Dallas might not be the first destination to pop into your head when you think of the great outdoors, but perhaps you should reconsider. It might not be near the mountains or the sea, and yes, it is a city–but this sunny city hosts over 20,000 acres of natural spaces for you to enjoy. Whether you’re a hiker, biker, adventurer, or just general wilderness lover, there are plenty of must-visit outdoor spots in Dallas. And these eight spots might convince you to move to Dallas if you’re not already a resident.
White Rock Lake is a man-made lake in the heart of Dallas, providing a relaxing oasis in the bustling metropolitan area. The 1,1015-acre lake provides looping trails for running, walking, and hiking, as well as a great spot for water sports. Picnic facilities are available, as are rental cabins for canoes, kayaks, and paddleboards.
On the shores of White Rock Lake sits the Dallas Arboretum. The Arboretum was named “One of the Most Breathtaking Gardens in the World” by Architectural Digest and was ranked as one of the “18 Best Gardentastic Adventures To Embark On” by LawnStarter Lawn Care. The Arboretum features different blooms for every season. In the spring, the arboretum features nearly half a million blooming bulbs, three thousand azaleas, and hundreds of cherry blooms. In the summer, the gardens host an outdoor concert series, and in the fall, a Pumpkin Village featuring 90,000 pumpkins and other gourds.
Trinity River Audubon Center features dozens of activities for the adventurous and the more reserved. Over five miles of trails wind through varying ecosystems, including wetlands, forests, and prairies. It’s also a great spot for birding and picnics, showcasing one of the largest hardwood bottomland urban forests in the United States. The center also has an indoor exhibition hall featuring native animals like snakes, turtles, and fish. The center offers butterfly gardens, conservation classes, architecture tours, and exhilarating expeditions on the Trinity River.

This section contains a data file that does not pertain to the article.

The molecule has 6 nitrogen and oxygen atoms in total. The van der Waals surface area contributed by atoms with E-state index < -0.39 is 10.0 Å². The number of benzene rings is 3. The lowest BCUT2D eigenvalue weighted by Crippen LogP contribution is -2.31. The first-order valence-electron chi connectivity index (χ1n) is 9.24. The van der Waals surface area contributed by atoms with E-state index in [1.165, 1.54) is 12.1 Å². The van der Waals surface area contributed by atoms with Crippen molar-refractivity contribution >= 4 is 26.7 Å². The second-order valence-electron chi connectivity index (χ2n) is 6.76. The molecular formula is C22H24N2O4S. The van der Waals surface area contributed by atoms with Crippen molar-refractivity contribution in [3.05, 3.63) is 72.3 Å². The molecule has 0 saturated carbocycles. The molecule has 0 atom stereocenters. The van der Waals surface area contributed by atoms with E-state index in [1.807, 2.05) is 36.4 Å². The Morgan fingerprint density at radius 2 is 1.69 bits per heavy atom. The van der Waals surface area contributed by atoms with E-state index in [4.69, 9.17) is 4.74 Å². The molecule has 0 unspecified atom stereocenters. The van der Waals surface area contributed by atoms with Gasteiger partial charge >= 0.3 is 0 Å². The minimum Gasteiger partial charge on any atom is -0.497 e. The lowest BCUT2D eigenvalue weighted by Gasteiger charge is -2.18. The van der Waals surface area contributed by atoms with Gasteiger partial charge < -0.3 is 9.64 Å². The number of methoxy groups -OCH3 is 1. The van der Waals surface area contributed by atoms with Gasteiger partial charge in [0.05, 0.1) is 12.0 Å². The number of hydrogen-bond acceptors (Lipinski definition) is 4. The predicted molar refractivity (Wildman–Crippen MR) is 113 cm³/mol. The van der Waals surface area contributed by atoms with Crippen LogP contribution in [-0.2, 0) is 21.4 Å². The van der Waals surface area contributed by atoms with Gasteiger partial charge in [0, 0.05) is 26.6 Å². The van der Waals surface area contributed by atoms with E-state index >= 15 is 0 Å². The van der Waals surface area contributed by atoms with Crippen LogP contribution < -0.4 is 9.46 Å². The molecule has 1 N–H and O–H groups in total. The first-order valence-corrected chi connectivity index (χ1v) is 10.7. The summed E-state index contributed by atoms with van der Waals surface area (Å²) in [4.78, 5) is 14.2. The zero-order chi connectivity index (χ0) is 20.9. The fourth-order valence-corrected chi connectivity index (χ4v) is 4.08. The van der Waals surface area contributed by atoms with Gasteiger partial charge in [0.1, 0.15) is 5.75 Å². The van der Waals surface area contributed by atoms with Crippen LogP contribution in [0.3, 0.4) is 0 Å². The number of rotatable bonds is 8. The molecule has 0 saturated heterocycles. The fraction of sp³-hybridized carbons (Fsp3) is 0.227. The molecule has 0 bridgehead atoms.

The Cedar Ridge Nature Preserve spans over 600 acres, providing ten miles of scenic hiking trails. This preserve’s waterways, traveling from the mouth of Lake Leelanau to the village of Cedar, are protected and open to the public. It’s a great spot for canoers and kayakers, as it has virtually no current, and provides a great spot to view native vegetation and wildlife.
This park serves as an urban gathering space for Dallasites. It is a 5.2-acre deck park, built over the recessed Woodall Rogers Freeway between Pearl and St. Paul streets. The park’s website claims it to be the ‘front lawn for the Dallas Arts District’ – the largest urban art district in the nation. It features a variety of daily programs, from yoga to concerts to lecture series, along with walking trails, dog parks, children’s parks, and games areas.
Dallas Running Tours is one of the more unique ways to visit the city. They allow energetic tourists to view the city while getting a workout. A tour guide takes visitors on a four-mile running loop of downtown Dallas, allowing them to view some of the greatest landmarks and points of interest in Dallas.
The Dallas Zoo offers the largest zoological experience in Texas, coming in at a whopping 106 acres. The zoo is home to a herd of five female elephants and eleven giraffes, albino alligators, the only koalas in Texas, and many other unique creatures. The zoo also features conservation exhibitions and a feeding area for up-close experiences.
Big Cedar is the only area with high wooded hills and views in North Texas. The trails are at the highest elevation in the city of Dallas and wind through cedar and hardwood forest before descending into a valley. It’s an ideal spot for mountain biking, hiking, and walking.
If you’re planning a visit or potentially relocation to Houston (if so, we know some movers in Houston that can help), make sure you schedule a time to check out these must-visit outdoor spots.
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Moving to a new city can be one of the most exciting times of your life. New places to explore, people to meet and countless opportunities for adventure. Life in a new city can introduce restaurants, concerts, hiking trails and more.